I think Julie's final assessment is very accurate. Obama's positions are much more nuanced than a 10 second sound bite. This is something that draws me to him because it breaks away from the "with us or against us" mentality of the past eight years. But it is much harder to convey to the wider public and can be has been used against him. What should be the MSM's job, conveying the facts of the issues, has now fallen to us, the bloggers and grass roots activists.


no_slappz said...

Obama the genius stated the following:

"Sen. OBAMA: I think that I would have preferred a gradual adjustment."

Oh. Perhaps he could include some information that would define "gradual" for us. Meanwhile, his statement shows a stunning ignorance of oil-market realities. Price shocks have marked the shifts in this market. "Gradual" is a term seldom used to describe the market in this commodity.

He said:

"The fact that this is such a shock to American pocketbooks is not a good thing."

In other words, he admits that HIGH oil prices are bad news and that HIGH oil prices punish EVERYONE.

Does it matter that prices rose quickly? No. In fact, for purposes of waking the public to the impact of high commodity costs, there's nothing like a big jolt.

He said:

"But if we take some steps right now to help people make the adjustment, first of all by putting more money into their pockets, but also by encouraging the market to adapt to these new circumstances more quickly, particularly US automakers, then I think ultimately, we can come out of this stronger and have a more efficient energy policy than we do right now."

What does the preceding obfuscation mean? The clown has no idea what he's talking about UNLESS he's admitting that the best strategy for reducing the pain of HIGH oil prices is to expand OIL DRILLING in the US.

Why in the world does this nut believe the CAR manufacturers can offer the solution to this problem?

There are 250 million cars registered in the US. What screwball logic allows this nitwit to believe the owners will dump their gas-burners for gas-sippers anytime soon?

Where would buyers get the cars? Less than 15 million vehicles per year are sold in the US. Where would buyers get the money? Especially since the desirable gas-sippers are selling for premium prices.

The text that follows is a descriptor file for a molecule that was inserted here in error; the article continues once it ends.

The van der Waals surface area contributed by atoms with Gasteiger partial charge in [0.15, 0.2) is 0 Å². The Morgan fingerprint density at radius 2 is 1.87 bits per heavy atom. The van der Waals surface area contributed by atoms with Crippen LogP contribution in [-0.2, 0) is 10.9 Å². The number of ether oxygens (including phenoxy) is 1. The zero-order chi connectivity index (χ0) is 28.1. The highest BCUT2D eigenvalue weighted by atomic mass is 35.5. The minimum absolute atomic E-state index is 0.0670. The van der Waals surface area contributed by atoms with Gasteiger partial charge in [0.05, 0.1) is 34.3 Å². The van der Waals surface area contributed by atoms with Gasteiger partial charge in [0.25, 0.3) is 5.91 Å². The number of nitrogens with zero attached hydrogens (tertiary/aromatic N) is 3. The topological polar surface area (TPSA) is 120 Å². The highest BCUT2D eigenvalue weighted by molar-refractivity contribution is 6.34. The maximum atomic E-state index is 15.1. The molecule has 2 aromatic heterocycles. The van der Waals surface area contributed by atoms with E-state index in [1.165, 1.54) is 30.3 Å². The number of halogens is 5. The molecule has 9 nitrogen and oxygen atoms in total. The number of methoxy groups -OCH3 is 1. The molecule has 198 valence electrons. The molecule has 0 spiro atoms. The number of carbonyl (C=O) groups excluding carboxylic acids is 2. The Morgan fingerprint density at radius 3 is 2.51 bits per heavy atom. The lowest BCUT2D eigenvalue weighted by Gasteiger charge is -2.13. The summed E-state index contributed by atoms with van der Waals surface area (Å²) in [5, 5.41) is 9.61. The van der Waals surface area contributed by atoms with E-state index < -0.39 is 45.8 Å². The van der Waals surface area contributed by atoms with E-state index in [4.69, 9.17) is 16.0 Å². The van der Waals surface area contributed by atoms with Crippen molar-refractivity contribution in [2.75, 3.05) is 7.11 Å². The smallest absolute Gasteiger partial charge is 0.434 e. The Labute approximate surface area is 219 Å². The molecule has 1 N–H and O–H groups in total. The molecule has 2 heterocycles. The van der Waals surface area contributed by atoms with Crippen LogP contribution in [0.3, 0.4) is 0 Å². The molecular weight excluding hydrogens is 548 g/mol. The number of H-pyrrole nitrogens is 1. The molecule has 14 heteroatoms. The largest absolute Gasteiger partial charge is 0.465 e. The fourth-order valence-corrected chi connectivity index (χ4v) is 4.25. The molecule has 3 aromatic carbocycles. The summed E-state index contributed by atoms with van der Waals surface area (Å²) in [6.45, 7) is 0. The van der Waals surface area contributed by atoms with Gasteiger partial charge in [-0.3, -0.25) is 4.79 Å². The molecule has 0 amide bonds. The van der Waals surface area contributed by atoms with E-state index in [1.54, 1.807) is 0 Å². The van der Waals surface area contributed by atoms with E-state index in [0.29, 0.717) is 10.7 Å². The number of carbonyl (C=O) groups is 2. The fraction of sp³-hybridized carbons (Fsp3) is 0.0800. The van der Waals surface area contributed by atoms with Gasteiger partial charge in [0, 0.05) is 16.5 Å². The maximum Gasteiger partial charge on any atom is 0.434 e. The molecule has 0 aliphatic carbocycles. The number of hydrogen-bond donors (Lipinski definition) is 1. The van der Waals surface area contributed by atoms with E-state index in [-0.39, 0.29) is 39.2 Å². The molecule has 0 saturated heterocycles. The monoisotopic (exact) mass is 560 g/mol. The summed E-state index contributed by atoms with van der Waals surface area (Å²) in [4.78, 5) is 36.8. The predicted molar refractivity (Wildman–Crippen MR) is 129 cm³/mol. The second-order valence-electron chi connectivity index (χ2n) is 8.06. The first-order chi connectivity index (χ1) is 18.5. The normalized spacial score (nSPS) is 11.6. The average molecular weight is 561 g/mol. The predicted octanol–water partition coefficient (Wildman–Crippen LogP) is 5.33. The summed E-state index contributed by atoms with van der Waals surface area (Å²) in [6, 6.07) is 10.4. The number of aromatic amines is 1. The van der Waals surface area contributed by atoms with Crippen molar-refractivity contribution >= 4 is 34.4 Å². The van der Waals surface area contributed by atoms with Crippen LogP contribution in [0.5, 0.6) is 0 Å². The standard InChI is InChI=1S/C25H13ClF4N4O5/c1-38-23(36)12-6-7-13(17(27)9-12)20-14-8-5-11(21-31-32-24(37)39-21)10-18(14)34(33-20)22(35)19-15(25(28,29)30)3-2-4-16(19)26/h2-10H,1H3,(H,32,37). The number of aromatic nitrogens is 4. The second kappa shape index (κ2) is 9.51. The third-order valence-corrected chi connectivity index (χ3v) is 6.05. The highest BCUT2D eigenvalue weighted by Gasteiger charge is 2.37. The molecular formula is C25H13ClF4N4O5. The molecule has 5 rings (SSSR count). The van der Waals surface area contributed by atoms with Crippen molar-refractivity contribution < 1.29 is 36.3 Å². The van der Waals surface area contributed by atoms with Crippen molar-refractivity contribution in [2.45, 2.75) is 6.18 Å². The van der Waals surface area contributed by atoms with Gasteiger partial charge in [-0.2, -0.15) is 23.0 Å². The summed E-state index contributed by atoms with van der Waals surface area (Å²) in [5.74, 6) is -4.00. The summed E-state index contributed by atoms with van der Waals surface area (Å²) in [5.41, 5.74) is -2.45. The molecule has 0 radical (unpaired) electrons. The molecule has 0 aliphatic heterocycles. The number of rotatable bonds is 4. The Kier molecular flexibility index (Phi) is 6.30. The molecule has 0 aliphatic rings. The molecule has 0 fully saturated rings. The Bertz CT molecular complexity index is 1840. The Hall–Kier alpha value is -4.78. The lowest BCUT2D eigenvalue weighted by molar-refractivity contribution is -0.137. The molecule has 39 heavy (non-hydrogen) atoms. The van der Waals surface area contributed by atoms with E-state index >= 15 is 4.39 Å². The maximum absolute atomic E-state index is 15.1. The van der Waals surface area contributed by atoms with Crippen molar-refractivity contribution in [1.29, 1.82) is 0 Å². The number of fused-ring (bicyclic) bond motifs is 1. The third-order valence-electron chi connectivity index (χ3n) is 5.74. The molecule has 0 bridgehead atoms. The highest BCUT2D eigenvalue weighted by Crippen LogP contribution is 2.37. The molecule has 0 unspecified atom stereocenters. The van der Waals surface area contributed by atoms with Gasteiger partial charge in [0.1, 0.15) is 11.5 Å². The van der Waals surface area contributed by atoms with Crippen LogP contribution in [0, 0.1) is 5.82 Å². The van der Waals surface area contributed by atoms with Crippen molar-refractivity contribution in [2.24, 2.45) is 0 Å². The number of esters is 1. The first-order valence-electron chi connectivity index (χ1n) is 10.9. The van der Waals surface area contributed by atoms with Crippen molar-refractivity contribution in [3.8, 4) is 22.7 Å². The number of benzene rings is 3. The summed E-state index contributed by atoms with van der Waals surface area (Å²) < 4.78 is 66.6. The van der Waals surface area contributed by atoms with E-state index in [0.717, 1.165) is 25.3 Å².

This nitwit is suggesting that buying an expensive manufactured product that uses less of a suddenly expensive commodity is the answer to our energy problems.

He wants Americans to bust their budgets buying new cars instead of letting Oil Companies INVEST their capital in expansion of drilling that will increase supplies of the expensive commodity.

It is a simple FACT that Oil Companies can increase production far more quickly than car buyers can be coerced into buying new vehicles. Meanwhile, the expansion of drilling and subsequent supply increases become available to EVERY American at no direct cost to the individual.

Most importantly, oil is a COMMODITY and the price of a commodity ALWAYS responds to the SUPPLY/DEMAND balance. More supply -- lower price.

John J. said...

Slappz, your post is completely off topic and all of your arguments have been previously debunked.

Mauigirl said...

Hi John, you make a lot of good points in this post. Obama said in the beginning his method of governing would involve reaching across the aisle which would include having a more nuanced approach and possibly compromising on issues. I am concerned about FISA and the issue of faith-based initiatives, but hope that he is looking at these situations as a case of "the best is the enemy of the good" - in other words, the current FISA compromise is flawed but if we have no FISA ruling the government then can't monitor anything...which might be dangerous for the American public. The faith-based initiatives are flawed, but he is hoping not to throw the baby out with the bathwater (I'm full of these little aphorisms, just ask me for more...).

I was concerned to see over at Yikes that there is a possibility of him being convinced to include an "abortion reduction" plank and I saw your comment on it. I see your point on it but I think it may be very dangerous for him to agree to something like that.

I personally feel after a certain point of development - certainly after viability - abortions should NOT be available on demand, depending on the situation. (Up until that point, on demand is fine). But for him to even indicate that would be a big mistake on his part - I think a lot of people, women in particular, are going to vote for him simply on that one issue - because the next Supreme Court nominee will tip the balance against Roe v. Wade and the next president will be making that nomination. He'd be crazy to signal anything but complete support for choice.